For a lower lending rate in the economy

For a lower lending rate in the economy

Now that the Prime Minister herself wants an interest rate below double digit, there is hope that things will move in a positive direction. Bangladesh economy has for quite long interest rates higher than other comparable economies in the world. But the policymakers, especially the regulator Bangladesh Bank, has not apparently taken the issue seriously. The Bangladesh Bank has been too much concerned about the issue of a rising inflationary pressure. It has all through been taking extra precaution in programming the credit supply to the private sector in a very conservative manner. As a result, the interest rate has never gone down to the level desired by the investors; and the economy also has not received the desired investment.

The price of borrowing or the interest rate is important to the borrowers who have to make profit by using the borrowed funds. If a borrower cannot earn a profit by using the borrowed money, he would not borrow. The result of his disinterest would be lesser investment in the economy, which would also mean, by extension, lesser economic activities.

Policymakers everywhere keep an eye on how to put the available resources at work. But if the price of a vital input like capital remains high, the other inputs cannot be put to work.

Entrepreneurship is crucial in invigorating economic activities. For entrepreneurs capital is the most important input that has to be deployed to make the other collaborative inputs operational. 

An economy by itself does not attain its full potential. It needs to have the required policy support and big pushes, initially through initiatives from the government. Once an economy can ride on a fast moving track, then the rest can be achieved on its own.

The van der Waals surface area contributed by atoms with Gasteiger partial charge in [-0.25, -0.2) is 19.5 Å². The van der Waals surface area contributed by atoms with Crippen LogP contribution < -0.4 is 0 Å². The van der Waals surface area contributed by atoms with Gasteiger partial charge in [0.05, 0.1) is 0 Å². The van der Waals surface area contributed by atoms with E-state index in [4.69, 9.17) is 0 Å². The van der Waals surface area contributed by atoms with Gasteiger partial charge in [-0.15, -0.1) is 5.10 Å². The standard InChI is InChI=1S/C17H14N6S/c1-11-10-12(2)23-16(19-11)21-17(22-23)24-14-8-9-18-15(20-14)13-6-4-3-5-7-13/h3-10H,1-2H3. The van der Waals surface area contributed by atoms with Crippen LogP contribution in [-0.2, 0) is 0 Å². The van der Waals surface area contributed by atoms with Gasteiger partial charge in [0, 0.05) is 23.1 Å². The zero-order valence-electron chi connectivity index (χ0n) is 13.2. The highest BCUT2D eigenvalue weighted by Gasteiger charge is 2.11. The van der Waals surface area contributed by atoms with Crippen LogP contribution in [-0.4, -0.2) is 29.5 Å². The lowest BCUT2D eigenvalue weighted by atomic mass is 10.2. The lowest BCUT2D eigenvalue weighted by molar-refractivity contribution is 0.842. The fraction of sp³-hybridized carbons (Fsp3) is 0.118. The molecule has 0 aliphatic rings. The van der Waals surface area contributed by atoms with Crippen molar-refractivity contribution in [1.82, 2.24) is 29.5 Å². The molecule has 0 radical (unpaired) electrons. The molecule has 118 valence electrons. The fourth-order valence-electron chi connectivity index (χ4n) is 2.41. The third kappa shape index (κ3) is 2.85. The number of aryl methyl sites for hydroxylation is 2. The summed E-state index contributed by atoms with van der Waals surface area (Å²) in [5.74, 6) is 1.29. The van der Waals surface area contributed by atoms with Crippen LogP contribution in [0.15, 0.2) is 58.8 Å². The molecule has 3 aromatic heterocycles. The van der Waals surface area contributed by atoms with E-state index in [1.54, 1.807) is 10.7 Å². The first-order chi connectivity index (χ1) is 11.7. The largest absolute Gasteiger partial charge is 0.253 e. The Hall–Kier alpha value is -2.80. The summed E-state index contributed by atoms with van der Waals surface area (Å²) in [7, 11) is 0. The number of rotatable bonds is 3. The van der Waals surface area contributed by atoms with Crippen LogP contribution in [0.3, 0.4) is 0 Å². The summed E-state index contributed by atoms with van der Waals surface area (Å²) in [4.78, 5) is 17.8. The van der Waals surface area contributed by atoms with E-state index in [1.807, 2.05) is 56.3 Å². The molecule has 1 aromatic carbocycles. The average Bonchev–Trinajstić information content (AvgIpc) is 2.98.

For the Bangladesh economy, if it wants to put all its available resources at work, an accelerated rate of investment will be needed. Only then can the economy tide over adverse conditions that tend to keep it down. For attracting investment at a higher rate, a lower interest rate or lower cost of borrowing is an imperative. But cost of borrowing or the interest rate does not automatically come down in the market, especially in markets like that of Bangladesh.

Normally, the interest rate should be determined by the forces of demand and supply - the more the supply of loanable funds, the less should be the interest rate. But in Bangladesh, though the banking industry has excess liquidity or idle fund, the interest rates do not come down through the dynamics of demand and supply for loanable funds. It means the market for loanable funds is not competitive. Some kind of oligopoly or collusive nexus exists here among the banks, which prevents the free interaction of demand and supply for the funds.

Most of the banks in Bangladesh economy are carrying the burden of huge bad loans that have piled up in their balance sheets over the years. The bankers take these into account while fixing the interest rates. In other words, it means the cost of defaulted loans is factored into the cost of funds by the bankers, and then transferred to the new borrowers. Unless the problem of piled-up bad loans is solved, Bangladesh economy cannot hope to have the desired low rate of interest.

The Bangladesh Bank is the regulator of banks and also of the money market. It bears the prime responsibility of bringing down the interest rate in the economy. There should be a change in the monetary policy of Bangladesh Bank in order to help the interest rate go down in the real market. The policy rates like the repos & reverse repos need to be adjusted downward to influence the bringing down of interest rates in the marketplace.

The budget proposal for reducing the corporate income tax by 2.5 per cent for the banks and non-bank financial institutions may not help the cause of lowering the lending rates, in the absence of resolution of the problem of an ever-increasing volume of non-performing loans (NPLs). This proposal, if approved by parliament, may only help the bank owners and their collusive borrowers in perpetuating the loan default culture.

Abu Ahmed is Professor of Economics at the University of Dhaka.

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